Inclusion…does it work?

Wheelchair-Inclusion.jpgInclusion in schools is about no longer distinguishing between “general education” and “special education” programs.

At its most basic it means children with special needs join school in mainstream classes, this does work for some children but for others it is proving difficult, not just for the child with special needs but for the other children that are in the classroom.

One lovely child I worked with when I was a LSA (Learning Support Assistant) in another school was a wheelchair user, had autism, physical disabilities and a chronic disease. He was a bright child with a wicked sense of humour, however his special needs would cause to shout out loudly in class, to break wind and disrupt the teaching.

We also caused disruptions by going out of class to do some exercise every 15 minutes. It was at this point that the teacher would more than likely ask me to keep him out because of the disruption caused on the during the lesson.

It saddened me to see the upset caused to the child, teacher and the class, it is clearly unfair on all parties. This happened in every lesson and the teacher was exasperated with whole situation, sadly though this is not an uncommon occurrence.

Teachers have enough on their hands with the differentiation (that means tailoring instruction to meet individual needs. Whether teachers differentiate content, process, products, or the learning environment, the use of ongoing assessment and flexible grouping makes this a successful approach to planning and instruction) within any class.

Each school will have a SENCO (SENCO stands for “Special Educational Needs Co-ordinator”. A SENCO is responsible for the day-to-day operation of the school’s SEN policy. All mainstream schools must appoint a teacher to be their SENCO) whose job it is to help the children follow interventions and other work that has been decided on an IEP (Individual Education Plan is a plan or programme designed for children with SEN to help them to get the most out of their education) between child psychologists, parents, teachers and the school SENCO.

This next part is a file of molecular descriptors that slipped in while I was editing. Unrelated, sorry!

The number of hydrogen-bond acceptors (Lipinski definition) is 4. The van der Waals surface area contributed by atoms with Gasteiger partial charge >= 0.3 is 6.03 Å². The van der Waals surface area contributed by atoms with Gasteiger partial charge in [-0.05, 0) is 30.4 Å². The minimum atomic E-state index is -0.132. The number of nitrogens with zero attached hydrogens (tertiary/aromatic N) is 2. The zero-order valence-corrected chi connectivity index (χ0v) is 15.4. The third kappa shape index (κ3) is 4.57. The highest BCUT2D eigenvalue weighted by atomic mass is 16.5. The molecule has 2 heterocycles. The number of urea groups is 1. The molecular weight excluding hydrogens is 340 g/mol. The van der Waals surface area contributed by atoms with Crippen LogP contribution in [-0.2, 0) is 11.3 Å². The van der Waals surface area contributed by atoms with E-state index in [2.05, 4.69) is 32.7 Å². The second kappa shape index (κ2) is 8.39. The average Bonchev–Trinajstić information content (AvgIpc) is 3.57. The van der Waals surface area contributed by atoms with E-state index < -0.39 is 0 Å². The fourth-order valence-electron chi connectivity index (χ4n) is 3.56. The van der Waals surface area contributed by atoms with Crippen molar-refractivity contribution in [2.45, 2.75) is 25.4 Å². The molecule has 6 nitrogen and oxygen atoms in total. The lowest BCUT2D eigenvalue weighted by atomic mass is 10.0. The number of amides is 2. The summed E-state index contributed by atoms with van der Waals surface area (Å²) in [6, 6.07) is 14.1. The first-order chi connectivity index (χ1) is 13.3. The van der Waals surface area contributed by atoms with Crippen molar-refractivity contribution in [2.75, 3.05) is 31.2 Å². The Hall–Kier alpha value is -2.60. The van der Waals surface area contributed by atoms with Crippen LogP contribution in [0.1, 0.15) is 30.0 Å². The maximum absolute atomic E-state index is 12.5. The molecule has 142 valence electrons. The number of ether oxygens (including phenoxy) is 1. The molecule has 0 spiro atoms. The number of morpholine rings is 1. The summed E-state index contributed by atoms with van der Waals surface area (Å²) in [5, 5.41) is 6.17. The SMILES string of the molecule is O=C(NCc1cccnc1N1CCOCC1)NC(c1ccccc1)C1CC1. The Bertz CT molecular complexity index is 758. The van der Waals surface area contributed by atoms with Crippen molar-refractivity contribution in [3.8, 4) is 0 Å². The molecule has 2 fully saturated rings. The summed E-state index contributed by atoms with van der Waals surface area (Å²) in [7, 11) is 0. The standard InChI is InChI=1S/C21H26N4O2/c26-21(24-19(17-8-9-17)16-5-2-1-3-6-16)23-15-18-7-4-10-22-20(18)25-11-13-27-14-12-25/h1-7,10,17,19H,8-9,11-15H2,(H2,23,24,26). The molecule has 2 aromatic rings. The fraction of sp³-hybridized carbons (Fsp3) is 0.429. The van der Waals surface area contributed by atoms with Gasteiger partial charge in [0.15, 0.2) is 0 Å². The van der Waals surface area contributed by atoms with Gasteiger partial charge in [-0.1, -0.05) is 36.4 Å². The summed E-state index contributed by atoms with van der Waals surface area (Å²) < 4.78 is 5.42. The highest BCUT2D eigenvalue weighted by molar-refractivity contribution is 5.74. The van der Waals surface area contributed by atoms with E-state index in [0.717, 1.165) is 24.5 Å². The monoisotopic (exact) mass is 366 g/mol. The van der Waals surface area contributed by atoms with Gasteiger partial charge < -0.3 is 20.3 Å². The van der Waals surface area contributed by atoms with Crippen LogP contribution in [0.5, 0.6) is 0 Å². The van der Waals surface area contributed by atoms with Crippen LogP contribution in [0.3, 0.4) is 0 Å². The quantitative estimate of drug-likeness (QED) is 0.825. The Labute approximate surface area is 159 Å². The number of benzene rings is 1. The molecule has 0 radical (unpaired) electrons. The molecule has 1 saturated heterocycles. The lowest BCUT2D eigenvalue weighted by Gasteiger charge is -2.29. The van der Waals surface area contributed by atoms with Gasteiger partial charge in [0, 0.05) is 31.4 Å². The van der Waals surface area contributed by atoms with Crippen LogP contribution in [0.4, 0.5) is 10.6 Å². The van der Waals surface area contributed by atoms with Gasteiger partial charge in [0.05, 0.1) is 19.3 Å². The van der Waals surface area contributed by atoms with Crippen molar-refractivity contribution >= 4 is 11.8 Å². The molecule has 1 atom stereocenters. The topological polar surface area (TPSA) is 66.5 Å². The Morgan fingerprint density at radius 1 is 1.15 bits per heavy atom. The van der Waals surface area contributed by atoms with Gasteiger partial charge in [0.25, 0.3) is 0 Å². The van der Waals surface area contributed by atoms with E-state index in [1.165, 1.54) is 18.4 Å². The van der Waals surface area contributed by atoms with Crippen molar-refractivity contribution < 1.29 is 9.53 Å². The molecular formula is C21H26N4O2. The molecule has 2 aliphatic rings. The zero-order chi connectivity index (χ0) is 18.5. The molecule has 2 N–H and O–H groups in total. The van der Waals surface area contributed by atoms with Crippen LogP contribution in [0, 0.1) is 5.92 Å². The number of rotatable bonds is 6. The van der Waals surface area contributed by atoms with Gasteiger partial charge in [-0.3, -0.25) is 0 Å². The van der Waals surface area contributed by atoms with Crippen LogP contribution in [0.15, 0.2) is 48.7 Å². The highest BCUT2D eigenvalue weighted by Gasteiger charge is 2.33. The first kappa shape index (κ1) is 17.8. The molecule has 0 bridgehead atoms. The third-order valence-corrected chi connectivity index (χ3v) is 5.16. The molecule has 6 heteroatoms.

Each child is different and the programme can be very involved, and for the teaching assistant it will be a major part of your role and with 30 children in a class time is at a premium and with school cuts the number of teaching assistant is dropping.

If there are three or four children in one class with SEN and the Teaching Assistant is only employed for four hours a day is it really possible to do all that is required?

So does inclusion work? Inclusion in principle is a great idea as we live in a world where people are very different and it is lovely children just accept how people are.

However, children are individuals so the solution needs to be individual. There are numerous examples of children with SEN who have successfully integrated in mainstream schools which has been a benefit to both themselves and their peers.

On the other hand if it is not working with a particular child who exactly is it benefiting? Not the child, the class or the school, maybe we need to find specialist help for those who cannot integrate because surely if we don’t we are letting them down?

Assaults on teaching staff

You wouldn’t think that violence towards teaching staff would be an issue in primary school but it is something to be concerned about.

Last Essex saw a record number of attacks on staff.

There were 408 fixed term exclusions of pupils as a result of these incidents between 2015 to 2016, the highest number since 2006.

The number of assaults was up from the 368 recorded in 2014 to 2015, with classroom violence now far more prevalent in recent years than ever before.